Have you been charged with embezzlement in Texas?
If so, you might be wondering about the potential of consequences embezzlement. The truth is, the consequences you might face depend on many factors including the value of money or property embezzled and whether there were any mitigating or aggravating factors involved.
We all make mistakes and being charged with embezzlement doesn’t have to be the end of the world. With the right attorney, you can defend yourself against these charges.
Keep reading to learn more about how embezzlement is charged and punished in the state of Texas.
When you think of embezzlement, you probably think of high-profile white-collar crime. You might think of wall street traders stealing from their clients.
While cases like this certainly can be examples of embezzlement, not all incidents of embezzlement look like this. In fact, in Texas, even livestock can be embezzled.
So what exactly constitutes embezzlement? To put it simply, embezzlement can be charged when you steal money or property you were entrusted with.
The key difference between other forms of theft and embezzlement lies in the fact that the defendant was entrusted with the money or property that they stole. They had legal access to the money or property but didn’t have legal ownership of it.
Embezzlement is punished more harshly than other forms of theft because of the breach of trust that occurred.
As we mentioned before, embezzlement crimes come in many different shapes and sizes.
A common example involves a bank teller stealing money from the bank’s clients. Perhaps the teller takes money from customer accounts and keeps it for themselves.
Other examples include cashiers who pocket money from the cash register or lawyers who steal their clients’ money. Employees or officers of companies that steal company money are often charged with embezzlement.
But not all cases of embezzlement happen in the workplace. Caregivers who are entrusted with the money or property of a family member can be charged with embezzlement.
The State of Texas doesn’t have a specific statute for embezzlement. The crime of embezzlement falls under the laws that describe the criminal acts of theft. Texas Penal Code, Title 7, Chapter 31 outlines crimes of theft.
Embezzlement can be charged as a misdemeanor or a felony, depending on the severity of the crime or the value of the money or property stolen. If the value of the property is less than $100, the crime will be classified as a class C misdemeanor.
Most cases of embezzlement involve significantly larger amounts of money. If the value of the property stolen is over $300,000, the crime will be classified as a felony in the first degree.
While federal courts often have jurisdiction when it comes to embezzlement, their scope is limited compared to state courts. To be charged with embezzlement at the federal level, you have to steal property that belongs to the United States or a federal department or agency.
Examples of this include court officers failing to deposit money into the court’s registry, bank officers and employees, insurance, lending, and credit institutions.
The type of punishment you may face for embezzlement depends on a number of things.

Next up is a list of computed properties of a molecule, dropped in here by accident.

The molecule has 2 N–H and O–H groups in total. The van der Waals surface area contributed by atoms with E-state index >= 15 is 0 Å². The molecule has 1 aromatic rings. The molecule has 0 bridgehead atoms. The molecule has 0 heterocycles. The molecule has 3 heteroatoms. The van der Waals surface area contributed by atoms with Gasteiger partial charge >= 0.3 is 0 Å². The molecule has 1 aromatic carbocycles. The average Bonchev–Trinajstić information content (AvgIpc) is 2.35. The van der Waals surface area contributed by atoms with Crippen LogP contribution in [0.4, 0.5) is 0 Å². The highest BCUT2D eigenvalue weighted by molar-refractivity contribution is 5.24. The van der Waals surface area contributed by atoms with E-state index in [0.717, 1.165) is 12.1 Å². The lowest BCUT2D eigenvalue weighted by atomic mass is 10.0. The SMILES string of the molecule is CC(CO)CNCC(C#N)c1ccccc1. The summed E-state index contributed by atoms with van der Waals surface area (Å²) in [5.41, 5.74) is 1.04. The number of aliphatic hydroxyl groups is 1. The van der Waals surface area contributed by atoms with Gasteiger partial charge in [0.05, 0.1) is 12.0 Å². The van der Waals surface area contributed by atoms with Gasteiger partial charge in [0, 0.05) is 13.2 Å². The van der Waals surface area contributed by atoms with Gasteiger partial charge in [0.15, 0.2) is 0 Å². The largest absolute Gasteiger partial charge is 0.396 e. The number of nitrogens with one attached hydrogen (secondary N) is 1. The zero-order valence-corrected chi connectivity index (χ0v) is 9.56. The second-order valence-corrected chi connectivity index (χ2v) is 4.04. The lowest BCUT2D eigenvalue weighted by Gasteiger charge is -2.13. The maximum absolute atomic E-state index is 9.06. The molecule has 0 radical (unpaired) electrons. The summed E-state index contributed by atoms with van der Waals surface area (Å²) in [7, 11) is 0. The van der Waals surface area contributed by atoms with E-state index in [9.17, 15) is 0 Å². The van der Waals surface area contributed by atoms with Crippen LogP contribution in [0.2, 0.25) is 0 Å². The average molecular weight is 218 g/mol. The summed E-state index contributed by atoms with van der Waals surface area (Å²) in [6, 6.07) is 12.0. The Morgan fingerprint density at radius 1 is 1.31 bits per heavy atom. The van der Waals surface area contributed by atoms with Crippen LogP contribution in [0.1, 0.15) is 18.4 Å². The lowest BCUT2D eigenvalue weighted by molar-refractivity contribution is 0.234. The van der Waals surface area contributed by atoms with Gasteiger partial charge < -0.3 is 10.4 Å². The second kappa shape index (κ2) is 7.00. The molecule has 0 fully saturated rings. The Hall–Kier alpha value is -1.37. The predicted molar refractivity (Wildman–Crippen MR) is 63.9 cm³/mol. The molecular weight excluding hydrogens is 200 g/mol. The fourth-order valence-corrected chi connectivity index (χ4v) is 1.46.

For one, how the crime is classified helps determine potential consequences. Ultimately, the value and type of property stolen has the biggest effect on the punishment handed down.
The value of the property is calculated using the fair market value at the time of the incident or what it would cost to replace the property if the value can’t be determined. If the embezzlement occurred as a series of incidents, the state will consider each incident an offense and aggregate the money and property stolen to determine potential consequences.
The penalties for misdemeanor embezzlement are usually a monetary fine and/or a year of jail time.
If the amount of property, goods, or services that were embezzled is valued between $1,500 and $20,000, the crime is considered a state jail felony. This means that you could face up to two years in jail.
If the value of the property embezzled is over $300,000, you will be charged with first-degree embezzlement. The penalty for this is between five and ninety-nine years in prison.
When it comes to penalties for embezzlement, there are some special factors that are taken into consideration.
Certain aggravating factors will increase your sentence. In Texas, aggravating factors include:
If you embezzle while working for the government, you will likely also face federal charges.
Mitigating factors include being a first-time offender. In this case, while you would face the same penalties, a judge is more likely to reduce your sentence.
While we hope this article helped you better understand the consequences of embezzlement in Texas, it’s important to keep in mind that every case is different. The individual factors involved in your case will have the biggest effect on the potential consequences you may face.
The information contained in this article is not meant to replace legal advice. Our team has dedicated their careers to helping clients like you. Our attorneys and their staff know the intricacies of Texas law, which enables them to help you build the best possible defense.
Contact us today to schedule your consultation.